June 26, 2014

Reaction to Aereo Ruling

Brent Skorup

Senior Research Fellow
Summary

The Supreme Court reversed the decision of the Second Circuit Court of Appeals, unfortunately, and ruled that Aereo violates copyright law with its cloud-based television system. Future online technologies are possibly at risk of litigation and copyright liability because of legal uncertainly created by the Court about the bounds of copyright.

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The Supreme Court reversed the decision of the Second Circuit Court of Appeals, unfortunately, and ruled that Aereo violates copyright law with its cloud-based television system. Future online technologies are possibly at risk of litigation and copyright liability because of legal uncertainty created by the Court about the bounds of copyright.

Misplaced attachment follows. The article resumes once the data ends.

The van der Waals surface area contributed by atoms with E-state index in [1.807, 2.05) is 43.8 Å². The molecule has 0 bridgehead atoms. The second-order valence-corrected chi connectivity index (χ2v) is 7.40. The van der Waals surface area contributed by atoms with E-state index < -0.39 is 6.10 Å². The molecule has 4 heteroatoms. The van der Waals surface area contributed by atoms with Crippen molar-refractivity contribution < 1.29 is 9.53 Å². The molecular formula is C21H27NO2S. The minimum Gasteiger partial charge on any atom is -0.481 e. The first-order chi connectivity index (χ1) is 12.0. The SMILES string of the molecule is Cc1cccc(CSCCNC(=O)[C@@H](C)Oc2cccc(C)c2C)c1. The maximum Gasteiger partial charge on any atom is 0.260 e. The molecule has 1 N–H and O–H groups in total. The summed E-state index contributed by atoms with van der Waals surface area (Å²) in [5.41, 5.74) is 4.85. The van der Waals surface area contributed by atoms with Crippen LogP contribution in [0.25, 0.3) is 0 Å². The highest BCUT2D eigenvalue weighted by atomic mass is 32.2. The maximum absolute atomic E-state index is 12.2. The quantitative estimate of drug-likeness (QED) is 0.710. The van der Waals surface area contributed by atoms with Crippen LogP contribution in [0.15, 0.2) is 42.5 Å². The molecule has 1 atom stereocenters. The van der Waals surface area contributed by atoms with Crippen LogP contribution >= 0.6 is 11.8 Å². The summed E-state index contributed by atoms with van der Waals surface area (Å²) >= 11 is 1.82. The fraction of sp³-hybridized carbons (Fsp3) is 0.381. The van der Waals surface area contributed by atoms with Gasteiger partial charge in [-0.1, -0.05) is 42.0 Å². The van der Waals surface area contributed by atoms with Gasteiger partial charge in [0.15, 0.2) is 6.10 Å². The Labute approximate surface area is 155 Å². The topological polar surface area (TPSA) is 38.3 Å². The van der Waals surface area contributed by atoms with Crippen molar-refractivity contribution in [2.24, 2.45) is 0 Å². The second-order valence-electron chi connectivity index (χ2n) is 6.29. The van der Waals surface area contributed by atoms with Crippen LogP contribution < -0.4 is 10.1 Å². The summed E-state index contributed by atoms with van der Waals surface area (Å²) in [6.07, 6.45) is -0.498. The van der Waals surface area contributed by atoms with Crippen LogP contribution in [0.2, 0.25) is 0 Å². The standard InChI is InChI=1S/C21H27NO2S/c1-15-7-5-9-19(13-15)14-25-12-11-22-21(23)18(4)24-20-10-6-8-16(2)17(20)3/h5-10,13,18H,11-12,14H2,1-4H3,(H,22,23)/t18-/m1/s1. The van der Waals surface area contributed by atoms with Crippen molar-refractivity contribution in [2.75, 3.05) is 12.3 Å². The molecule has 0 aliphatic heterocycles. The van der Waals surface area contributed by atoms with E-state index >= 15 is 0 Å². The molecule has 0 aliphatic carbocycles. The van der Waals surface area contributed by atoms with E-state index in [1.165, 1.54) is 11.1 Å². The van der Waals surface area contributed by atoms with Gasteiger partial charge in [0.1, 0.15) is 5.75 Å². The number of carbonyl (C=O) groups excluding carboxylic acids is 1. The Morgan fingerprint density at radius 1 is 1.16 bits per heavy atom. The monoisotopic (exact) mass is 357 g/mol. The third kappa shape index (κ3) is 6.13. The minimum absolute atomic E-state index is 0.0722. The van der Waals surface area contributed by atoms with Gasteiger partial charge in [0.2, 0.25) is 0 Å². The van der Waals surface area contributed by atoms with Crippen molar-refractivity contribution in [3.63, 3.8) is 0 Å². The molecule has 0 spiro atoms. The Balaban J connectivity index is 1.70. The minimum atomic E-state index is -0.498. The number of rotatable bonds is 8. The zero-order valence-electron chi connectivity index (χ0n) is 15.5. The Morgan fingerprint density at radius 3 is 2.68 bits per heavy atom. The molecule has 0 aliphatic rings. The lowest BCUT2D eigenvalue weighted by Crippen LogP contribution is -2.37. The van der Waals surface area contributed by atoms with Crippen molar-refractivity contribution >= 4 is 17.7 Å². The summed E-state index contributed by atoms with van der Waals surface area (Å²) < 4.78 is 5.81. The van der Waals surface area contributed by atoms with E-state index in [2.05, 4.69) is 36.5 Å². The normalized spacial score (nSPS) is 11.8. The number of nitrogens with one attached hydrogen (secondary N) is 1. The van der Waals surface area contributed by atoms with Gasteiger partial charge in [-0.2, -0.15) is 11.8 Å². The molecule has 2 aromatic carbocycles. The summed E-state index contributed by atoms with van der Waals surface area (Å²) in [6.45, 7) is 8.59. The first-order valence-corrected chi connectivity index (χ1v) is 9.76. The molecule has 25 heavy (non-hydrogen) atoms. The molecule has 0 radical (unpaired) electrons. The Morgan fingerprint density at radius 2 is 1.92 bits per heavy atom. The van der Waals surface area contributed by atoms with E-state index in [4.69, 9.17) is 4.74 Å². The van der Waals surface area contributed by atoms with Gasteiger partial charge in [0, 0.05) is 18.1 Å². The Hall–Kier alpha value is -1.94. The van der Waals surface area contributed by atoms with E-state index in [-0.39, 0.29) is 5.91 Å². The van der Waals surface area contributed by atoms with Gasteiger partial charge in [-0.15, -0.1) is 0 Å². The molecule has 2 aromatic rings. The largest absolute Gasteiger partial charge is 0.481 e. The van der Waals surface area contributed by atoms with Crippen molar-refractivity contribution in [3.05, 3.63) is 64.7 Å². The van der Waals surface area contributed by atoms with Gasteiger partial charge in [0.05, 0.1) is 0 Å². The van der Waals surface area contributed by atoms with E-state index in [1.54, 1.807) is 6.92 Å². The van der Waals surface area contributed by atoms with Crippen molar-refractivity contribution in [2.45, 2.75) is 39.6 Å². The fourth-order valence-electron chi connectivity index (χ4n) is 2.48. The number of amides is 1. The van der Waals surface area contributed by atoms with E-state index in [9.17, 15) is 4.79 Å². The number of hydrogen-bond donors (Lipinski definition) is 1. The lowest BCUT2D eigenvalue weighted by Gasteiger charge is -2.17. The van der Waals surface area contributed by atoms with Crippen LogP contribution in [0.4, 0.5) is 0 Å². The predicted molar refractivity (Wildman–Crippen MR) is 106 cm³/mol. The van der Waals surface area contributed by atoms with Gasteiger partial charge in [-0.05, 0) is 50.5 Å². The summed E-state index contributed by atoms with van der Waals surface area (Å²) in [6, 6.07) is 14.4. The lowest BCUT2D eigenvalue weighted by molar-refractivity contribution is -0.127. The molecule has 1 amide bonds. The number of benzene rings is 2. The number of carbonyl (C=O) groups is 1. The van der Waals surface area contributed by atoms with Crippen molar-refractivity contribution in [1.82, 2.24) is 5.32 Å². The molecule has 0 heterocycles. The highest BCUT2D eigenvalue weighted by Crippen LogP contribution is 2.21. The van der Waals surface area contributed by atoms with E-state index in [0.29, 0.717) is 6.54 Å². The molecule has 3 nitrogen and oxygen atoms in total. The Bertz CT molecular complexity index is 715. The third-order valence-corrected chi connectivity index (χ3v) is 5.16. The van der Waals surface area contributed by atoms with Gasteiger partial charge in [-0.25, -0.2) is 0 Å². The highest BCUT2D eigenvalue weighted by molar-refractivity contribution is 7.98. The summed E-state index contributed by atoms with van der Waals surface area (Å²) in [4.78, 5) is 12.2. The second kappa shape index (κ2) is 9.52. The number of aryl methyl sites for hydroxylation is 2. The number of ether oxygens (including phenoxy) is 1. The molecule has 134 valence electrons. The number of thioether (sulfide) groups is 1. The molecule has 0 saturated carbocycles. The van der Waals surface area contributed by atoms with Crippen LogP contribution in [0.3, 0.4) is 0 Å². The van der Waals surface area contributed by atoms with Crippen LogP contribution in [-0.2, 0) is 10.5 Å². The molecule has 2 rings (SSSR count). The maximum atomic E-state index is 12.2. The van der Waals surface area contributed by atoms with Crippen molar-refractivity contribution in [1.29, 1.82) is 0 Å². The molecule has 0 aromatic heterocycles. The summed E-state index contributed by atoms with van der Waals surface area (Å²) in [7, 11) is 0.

Notably, this case arose only because communications law has rendered copyright law unintelligible in cases like Aereo. Unfortunately, the Court was compelled to wade into this complex technology case and apply old copyright laws to new Internet technologies.

While the Court majority attempted to protect innovative digital technologies like online music and television storage and streaming, it is unclear that those valuable services and their future iterations are protected from copyright liability. These new threats to Internet-based companies highlight the need for simple laws and regulatory humility in the face of constantly changing technology.